“This temporary measure will be required to stabilise prices during initial price hike. This, it says, is also necessary to cushion possible initial supply disruptions resulting from public or importer-resistance to subsidy removal. To this effect, the Strategic Reserve, as a scheme, may not be restricted to the use of only PPMC depots, but also private depots that are considered strategic
According to the plan, government will have reserves for 30 days sufficiency and the take-off capital required based on the current market price is estimated at about N140.587 billion. This, they believe, should come into effect by September 2009.
To achieve the deregulation plan, government think-tank advocates that monitoring the implementation of “cost-reducing measures recently approved by the government would be extremely important.
For emphasis purposes, monitoring the implementation of the following measures were advocated: resuming routine maintenance of Jetties; commencing dredging of Apapa Jetty; allowing construction of another jetty; facilitating the process of bringing Apapa Jetty under the Open Access Common Carrier, facilitating the repair of loading arms at the Jetty; fast tracking the granting of SBM license to marketers; sustaining the tempo of gas utilization initiative and regularly provide monthly progress report; improving local refining capacity to match consumption through refining of crude petroleum by companies engaged in exploration/production; privatization of the existing four refineries and construction of additional refineries and development of functional National Strategic Strategic.
In the plan, government will harmonise all product monitoring, importer-licensing, and downstream regulatory activities within PPPRA (in line with OGIC). In the plan of action, PPPRA would be strengthened to perform the whole functions of licensing, monitoring, technical analysis of product supply and ensuring fair pricing in the market. These responsibilities are currently shared between PPPRA, DPR and PPMC. Duplication of responsibility for import bidding/licensing processes between PPPRA and PPMC is unnecessary” the think tank argued.
PPPRA is to take full control of the regulation of the downstream petroleum sector in Nigeria in line with the Petroleum Industry Bill this is billed to take effect from August 2009 and the PPPRA is to coordinate the vessels' reception scheduling at Apapa jetty to ensure level playing field and reduction of demurrage in the new plan. It will be further empowered to monitor the operations of the jetty by setting standards and code of conduct And it will be required to allow independent importers access to PPMC's distribution facilities starting from August 2009.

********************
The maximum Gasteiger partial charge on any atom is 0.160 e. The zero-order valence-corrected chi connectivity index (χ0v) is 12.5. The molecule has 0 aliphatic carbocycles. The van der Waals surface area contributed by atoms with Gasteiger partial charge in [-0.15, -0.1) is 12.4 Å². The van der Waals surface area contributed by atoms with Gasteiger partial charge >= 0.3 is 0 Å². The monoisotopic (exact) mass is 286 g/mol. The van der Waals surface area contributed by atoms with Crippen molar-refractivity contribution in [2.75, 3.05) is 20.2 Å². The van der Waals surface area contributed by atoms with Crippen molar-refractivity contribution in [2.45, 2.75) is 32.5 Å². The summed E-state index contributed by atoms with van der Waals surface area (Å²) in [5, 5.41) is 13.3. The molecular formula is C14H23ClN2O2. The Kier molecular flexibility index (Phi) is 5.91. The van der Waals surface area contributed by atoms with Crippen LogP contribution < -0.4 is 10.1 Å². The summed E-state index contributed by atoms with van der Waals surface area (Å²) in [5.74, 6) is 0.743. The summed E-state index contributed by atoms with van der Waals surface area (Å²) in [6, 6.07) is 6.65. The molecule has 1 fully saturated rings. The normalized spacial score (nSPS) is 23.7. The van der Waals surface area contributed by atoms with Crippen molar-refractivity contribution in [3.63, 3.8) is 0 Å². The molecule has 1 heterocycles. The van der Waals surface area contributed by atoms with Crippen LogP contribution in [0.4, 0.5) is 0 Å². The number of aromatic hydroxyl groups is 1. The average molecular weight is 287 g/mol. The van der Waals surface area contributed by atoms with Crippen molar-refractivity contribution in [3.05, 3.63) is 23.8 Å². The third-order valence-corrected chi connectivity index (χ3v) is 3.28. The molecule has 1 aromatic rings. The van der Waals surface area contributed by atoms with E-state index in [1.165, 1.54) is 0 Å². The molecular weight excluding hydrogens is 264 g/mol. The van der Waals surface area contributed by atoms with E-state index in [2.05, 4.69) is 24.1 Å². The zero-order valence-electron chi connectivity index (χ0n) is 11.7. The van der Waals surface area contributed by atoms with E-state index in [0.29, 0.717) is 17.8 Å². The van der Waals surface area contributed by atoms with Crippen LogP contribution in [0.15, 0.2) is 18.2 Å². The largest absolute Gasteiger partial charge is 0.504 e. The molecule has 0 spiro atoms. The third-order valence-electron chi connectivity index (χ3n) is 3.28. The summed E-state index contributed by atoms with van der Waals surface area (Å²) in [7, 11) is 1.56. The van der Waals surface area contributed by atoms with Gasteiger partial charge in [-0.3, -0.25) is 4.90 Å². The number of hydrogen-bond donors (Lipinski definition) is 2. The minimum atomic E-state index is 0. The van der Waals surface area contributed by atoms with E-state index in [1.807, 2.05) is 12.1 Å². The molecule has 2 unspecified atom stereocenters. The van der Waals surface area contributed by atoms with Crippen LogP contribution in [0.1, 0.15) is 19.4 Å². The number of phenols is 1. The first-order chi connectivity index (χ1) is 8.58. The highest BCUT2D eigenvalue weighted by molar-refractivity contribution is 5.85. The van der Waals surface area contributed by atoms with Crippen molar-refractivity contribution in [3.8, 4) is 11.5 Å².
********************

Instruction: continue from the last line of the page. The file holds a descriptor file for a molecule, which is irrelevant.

In the deregulation plan, the government is to explore the option of refining the 445,000 b/d crude oil currently allocated to NNPC by contract arrangement with offshore refineries. This will significantly reduce importation. This measure is being recommended as a first step and an interim measure towards the eventual resuscitation of domestic refining. If things go according to plan, this will come into effect in October 2009.
In the deregulation proposal before government, the PPMC is to concession out the entire 5,100 km 23-depot distribution system in a public-private-partnership (PPP) arrangement. Suitable concessionaire must be capable of investing to resuscitate and upgrade the system, must also apply modern surveillance technology to secure system against theft and vandalism.
The deregulation proposal urges government to explore the option of refining the 445,000 b/d crude oil currently allocated to NNPC by contract arrangement with offshore refineries. This, according to them, will significantly reduce importation.
This measure has been recommended as a first step and an interim measure towards the eventual resuscitation of domestic refining which is planned to come into effect in October 2009. In the proposal, government is to resuscitate local refining, attract reputable and experienced refiners as core investors and privatise the refineries.The future of petroleum products supply must lie with local refining. Importation should be seen only as short-to-medium-term strategy, the proposal stated.| Article source